Why You Should Put Down the Fork
Chef Dan Barber’s finger-food lessons. As told to F&W’s Kate Krader
Illustration © Lauren Tamaki.
After we opened Blue Hill in New York City in 2000, I decided to do a Valentine’s Day menu with no silverware. It’s an idea I essentially ripped off from Alain Rondelli, a brilliant chef in San Francisco in the very early 1990s. His food was quite traditional, but then he’d do these incredibly iconoclastic things, like have a waiter walk around the dining room with just-spun cotton candy. In 2012, that doesn’t seem like a big deal, but back then it was fantastic. I saw how happy everyone was, and I equated no silverware with being happy at a restaurant.
Then I tried it as a full meal for Valentine’s Day at Blue Hill. It was a fun idea, but miserably executed. We served distracting dishes, like sweetbreads skewered on something like cinnamon sticks. Instead of being about love and looking at each other, it was just messy.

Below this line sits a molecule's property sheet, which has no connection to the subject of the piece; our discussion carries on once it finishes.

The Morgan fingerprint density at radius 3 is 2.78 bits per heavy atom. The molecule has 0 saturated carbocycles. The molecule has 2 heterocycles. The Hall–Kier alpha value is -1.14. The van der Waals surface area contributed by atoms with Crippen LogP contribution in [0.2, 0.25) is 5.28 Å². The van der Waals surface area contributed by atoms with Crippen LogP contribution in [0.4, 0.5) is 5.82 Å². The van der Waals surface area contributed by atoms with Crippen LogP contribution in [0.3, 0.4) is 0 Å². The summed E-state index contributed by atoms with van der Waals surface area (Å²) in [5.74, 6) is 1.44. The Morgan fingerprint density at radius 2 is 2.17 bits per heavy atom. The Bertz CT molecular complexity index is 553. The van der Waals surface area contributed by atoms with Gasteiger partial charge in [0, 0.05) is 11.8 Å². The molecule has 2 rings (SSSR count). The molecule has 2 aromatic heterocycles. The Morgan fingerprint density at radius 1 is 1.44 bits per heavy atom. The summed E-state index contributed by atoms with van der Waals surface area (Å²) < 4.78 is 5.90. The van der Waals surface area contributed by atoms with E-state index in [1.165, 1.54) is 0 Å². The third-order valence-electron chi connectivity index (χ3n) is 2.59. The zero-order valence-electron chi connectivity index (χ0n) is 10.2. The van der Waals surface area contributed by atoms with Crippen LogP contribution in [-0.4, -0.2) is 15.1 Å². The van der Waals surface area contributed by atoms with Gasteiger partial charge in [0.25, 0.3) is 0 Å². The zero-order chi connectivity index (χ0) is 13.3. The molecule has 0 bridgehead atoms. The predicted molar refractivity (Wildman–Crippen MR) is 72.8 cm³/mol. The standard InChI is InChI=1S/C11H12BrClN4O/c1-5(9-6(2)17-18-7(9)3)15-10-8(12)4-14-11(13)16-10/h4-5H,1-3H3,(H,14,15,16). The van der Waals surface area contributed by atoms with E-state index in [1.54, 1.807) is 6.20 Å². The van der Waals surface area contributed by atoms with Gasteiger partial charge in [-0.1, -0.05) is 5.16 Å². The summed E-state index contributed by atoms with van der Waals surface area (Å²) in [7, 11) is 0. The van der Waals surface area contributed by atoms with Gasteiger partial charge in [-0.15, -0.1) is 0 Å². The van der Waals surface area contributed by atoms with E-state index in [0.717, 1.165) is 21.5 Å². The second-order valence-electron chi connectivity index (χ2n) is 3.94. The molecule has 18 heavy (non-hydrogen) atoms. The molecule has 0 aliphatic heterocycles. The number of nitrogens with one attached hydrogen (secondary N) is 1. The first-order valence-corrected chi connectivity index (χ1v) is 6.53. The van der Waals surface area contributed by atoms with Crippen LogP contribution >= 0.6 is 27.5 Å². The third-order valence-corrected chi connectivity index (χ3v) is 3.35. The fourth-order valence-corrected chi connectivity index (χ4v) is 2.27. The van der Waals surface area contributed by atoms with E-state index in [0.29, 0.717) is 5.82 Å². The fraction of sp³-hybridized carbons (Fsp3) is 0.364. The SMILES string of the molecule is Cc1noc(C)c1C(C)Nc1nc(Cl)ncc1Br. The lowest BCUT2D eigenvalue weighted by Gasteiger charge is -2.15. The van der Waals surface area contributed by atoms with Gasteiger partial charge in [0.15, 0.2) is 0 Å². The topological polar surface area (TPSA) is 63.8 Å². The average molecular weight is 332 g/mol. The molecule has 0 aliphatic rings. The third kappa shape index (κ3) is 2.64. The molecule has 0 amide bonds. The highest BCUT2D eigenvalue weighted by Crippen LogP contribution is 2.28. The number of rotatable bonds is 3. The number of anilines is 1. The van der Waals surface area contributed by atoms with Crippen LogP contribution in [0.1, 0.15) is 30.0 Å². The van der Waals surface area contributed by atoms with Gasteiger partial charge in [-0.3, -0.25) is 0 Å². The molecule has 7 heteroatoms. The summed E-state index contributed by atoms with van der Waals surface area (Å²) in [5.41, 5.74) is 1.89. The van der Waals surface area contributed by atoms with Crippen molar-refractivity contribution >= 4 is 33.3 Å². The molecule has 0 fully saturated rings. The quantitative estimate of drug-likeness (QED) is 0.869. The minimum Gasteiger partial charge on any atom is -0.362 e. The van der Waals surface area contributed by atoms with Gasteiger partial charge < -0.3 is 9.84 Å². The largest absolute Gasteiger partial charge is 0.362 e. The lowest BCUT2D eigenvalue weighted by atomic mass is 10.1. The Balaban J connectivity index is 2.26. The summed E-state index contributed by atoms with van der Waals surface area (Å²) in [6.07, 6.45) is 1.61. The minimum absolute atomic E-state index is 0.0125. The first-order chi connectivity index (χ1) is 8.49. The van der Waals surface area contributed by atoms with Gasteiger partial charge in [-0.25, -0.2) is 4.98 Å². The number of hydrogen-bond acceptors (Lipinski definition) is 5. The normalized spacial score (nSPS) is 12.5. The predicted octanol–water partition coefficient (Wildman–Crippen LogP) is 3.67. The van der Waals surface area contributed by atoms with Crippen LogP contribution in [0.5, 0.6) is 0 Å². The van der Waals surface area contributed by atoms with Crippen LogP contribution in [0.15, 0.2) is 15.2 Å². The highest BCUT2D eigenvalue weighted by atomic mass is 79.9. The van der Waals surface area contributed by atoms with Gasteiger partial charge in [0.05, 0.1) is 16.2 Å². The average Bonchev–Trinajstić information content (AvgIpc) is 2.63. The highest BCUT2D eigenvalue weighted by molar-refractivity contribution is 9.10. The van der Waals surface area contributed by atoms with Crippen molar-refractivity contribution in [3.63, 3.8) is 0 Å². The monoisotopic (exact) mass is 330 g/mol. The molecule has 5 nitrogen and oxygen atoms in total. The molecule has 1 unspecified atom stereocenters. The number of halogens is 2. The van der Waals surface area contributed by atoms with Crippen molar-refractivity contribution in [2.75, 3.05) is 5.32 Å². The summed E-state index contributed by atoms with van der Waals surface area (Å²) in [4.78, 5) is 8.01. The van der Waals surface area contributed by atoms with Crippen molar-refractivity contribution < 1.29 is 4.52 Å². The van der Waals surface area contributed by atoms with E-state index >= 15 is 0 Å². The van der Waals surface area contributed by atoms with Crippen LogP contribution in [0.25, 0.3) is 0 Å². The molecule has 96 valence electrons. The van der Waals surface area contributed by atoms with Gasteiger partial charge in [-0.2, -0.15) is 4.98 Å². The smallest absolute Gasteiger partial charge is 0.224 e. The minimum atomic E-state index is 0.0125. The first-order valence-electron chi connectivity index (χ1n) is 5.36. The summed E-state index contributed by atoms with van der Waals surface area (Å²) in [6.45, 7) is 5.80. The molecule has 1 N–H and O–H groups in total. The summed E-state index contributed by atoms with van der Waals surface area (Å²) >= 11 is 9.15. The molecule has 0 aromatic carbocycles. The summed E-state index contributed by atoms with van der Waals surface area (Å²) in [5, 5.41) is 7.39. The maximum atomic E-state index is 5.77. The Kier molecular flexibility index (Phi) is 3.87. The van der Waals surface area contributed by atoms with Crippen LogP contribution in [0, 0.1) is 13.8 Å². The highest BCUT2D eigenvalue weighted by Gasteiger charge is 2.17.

Still, I’ve turned the no-silverware ethos into the first part of a meal at Stone Barns. We serve a bunch of little things you grab at and nibble on—carrots and young bok choy skewered on a “fence”; pancetta-wrapped hakurei turnips; beet burgers with olive oil financiers. It’s less formal, without the interruptions of clearing that happen when we serve the amuse-bouche with a lot of silverware.
But I’m not a trailblazer in any of this. I just ate at Noma in Copenhagen: During my first hour there, I can’t remember if we used silverware at all. I was busy crushing ants [Noma’s current menu features live ants] and nibbling, skewering and swiping a parade of imaginative things. That’s the evolution of where restaurants are going: more extreme spontaneity and interaction. You can’t eat ants with silverware.
F&W Best New Chef 2002 Dan Barber is the co-owner of Blue Hill in Manhattan and Stone Barns in Pocantico Hills, New York.
Related: Best New Finger Foods